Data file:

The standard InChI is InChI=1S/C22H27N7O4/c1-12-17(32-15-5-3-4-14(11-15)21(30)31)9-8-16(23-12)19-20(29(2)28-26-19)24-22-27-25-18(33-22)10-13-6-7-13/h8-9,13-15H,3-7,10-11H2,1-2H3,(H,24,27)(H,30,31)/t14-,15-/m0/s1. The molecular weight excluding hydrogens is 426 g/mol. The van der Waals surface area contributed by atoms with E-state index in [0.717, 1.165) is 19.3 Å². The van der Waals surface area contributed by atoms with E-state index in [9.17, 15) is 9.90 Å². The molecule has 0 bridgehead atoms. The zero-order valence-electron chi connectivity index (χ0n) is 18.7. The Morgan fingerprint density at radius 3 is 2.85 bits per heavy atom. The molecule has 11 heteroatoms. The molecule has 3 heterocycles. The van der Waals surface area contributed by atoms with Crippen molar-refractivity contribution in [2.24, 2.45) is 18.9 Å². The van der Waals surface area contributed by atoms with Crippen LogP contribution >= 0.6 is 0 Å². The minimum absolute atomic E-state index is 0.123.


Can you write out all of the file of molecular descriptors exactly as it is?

The standard InChI is InChI=1S/C22H27N7O4/c1-12-17(32-15-5-3-4-14(11-15)21(30)31)9-8-16(23-12)19-20(29(2)28-26-19)24-22-27-25-18(33-22)10-13-6-7-13/h8-9,13-15H,3-7,10-11H2,1-2H3,(H,24,27)(H,30,31)/t14-,15-/m0/s1. The molecular weight excluding hydrogens is 426 g/mol. The van der Waals surface area contributed by atoms with E-state index in [0.717, 1.165) is 19.3 Å². The van der Waals surface area contributed by atoms with E-state index in [9.17, 15) is 9.90 Å². The molecule has 0 bridgehead atoms. The zero-order valence-electron chi connectivity index (χ0n) is 18.7. The Morgan fingerprint density at radius 3 is 2.85 bits per heavy atom. The molecule has 11 heteroatoms. The molecule has 3 heterocycles. The van der Waals surface area contributed by atoms with Crippen molar-refractivity contribution in [2.24, 2.45) is 18.9 Å². The van der Waals surface area contributed by atoms with Crippen LogP contribution >= 0.6 is 0 Å². The minimum absolute atomic E-state index is 0.123.